I think it will take a few weeks before we feel like we’re fully underway with Countryside21, and for us to fully understand what we’re doing, but it feels good to be making progress.

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MERL P DX289 PH1_967

MERL P DX289 PH1_967

As the Sense of Place project draws to a close (although it’s not over yet!), Felicity and I are making a start on our next project, Countryside21. The project is funded by Arts Council England’s (ACE) Designation development fund and will run until October 2013. It’s quite a technical project and it’s taken a while for us to get our heads around it. It’s not a very exciting project to explain (although the outcomes will make life a lot easier), but I’ll give it a go!

The project has three main strands. The first is about collating and managing MERL’s digital content. Over the years the Museum has run various digitisation projects which have created about 50,000 digital copies (known technically as ‘virtual surrogates’) of items within the collections, such as scans of old photos and paper records, images of objects and documents, and copies of films and sound recordings. These have built up rather chaotically, so Countryside21 aims to locate them all in a single, structured system to help us better manage our digital content and give users better access to it. To do this, we’re going to integrate the MERL catalogue (Adlib) with the University of Reading’s existing ‘digital asset management’ system (AssetBank).

The second strand is about increasing the accessibility of the collections by making it easier for users (and us) to search them. We’re going to be doing this by improving the range and quality of the keywords we use when cataloguing things on Adlib. This will be a combination of reworking old keywords based on the MERL Classification (a blog post on this topic will follow shortly) and the current subject thesaurus, and adding new, more emotive keywords to describe content in new ways based on the idea of ‘aboutness’ (look out for a blog post on this in the near future too).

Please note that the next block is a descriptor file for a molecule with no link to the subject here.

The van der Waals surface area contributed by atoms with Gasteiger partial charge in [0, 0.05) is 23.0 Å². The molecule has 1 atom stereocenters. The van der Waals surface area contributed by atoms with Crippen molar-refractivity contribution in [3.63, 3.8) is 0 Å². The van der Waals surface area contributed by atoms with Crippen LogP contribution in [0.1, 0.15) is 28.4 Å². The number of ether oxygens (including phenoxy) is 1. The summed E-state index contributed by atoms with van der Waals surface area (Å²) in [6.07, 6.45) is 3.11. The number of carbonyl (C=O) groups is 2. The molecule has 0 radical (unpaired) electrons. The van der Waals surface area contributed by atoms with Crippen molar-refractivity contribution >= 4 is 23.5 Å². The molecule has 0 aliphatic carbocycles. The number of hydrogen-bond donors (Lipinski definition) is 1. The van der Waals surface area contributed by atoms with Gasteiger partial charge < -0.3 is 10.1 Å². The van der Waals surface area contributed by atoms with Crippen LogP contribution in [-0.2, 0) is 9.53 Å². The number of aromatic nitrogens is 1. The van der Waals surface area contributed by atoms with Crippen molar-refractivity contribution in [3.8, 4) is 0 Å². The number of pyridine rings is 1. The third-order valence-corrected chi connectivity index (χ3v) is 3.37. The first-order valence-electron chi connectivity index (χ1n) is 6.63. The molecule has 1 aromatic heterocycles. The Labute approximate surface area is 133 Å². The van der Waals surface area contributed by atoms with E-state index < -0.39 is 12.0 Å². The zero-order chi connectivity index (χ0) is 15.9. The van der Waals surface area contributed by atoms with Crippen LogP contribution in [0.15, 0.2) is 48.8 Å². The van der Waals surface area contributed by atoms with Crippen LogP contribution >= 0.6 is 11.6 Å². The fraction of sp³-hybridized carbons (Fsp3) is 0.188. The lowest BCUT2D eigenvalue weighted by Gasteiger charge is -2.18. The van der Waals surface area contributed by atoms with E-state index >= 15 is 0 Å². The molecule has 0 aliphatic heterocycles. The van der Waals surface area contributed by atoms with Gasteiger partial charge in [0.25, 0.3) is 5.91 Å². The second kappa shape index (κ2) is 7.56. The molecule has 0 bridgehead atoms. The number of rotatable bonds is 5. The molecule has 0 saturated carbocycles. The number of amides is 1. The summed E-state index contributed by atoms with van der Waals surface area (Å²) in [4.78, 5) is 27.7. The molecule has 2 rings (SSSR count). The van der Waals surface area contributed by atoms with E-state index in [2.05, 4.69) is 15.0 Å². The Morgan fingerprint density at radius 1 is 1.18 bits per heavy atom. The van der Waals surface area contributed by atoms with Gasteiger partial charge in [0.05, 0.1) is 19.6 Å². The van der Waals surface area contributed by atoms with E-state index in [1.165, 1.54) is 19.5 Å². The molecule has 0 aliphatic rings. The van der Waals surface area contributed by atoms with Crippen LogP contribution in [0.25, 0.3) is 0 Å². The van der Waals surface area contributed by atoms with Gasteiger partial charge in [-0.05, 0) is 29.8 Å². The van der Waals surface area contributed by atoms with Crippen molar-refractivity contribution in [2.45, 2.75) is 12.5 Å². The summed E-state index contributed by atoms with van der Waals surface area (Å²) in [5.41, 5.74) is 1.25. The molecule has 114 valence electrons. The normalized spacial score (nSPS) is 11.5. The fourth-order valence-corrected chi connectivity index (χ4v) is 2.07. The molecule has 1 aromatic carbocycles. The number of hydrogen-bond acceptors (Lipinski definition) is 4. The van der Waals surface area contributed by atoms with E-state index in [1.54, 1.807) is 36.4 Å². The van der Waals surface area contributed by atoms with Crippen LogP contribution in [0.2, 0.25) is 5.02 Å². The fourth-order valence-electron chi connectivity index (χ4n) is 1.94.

The final strand is about developing MERL’s existing image bank service.

Ultimately, Countryside21 is about ensuring that users, both inside and outside the Museum, have the greatest possible chance of identifying what they’re looking for in the collections.

You can read a slightly more detailed overview of Countryside21 on the project page. We’ll hopefully start blogging on a more regular basis again over the coming weeks – so please keep following the blog!

 

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You may have noticed over the past couple of months that our blog posts and updates have slowed down as we approach the end of the Sense of Place project.  But don’t despair!  We’ve all enjoyed contributing to the blog so much that we’ve decided to keep it going, in its new role as a MERL Projects blog!

We hope that you’ve enjoyed following the progress of the Sense of Place project, and we’ve really valued the comments and feedback we’ve received so far.  We’ve still got quite a bit more to tell you about the final stages of the project, but we’ll also be telling you about other projects that are happening at MERL.  In the very near future, Greta will be writing a post to introduce the new project that we have both started working on, Countryside21.

So keep reading, and keep commenting!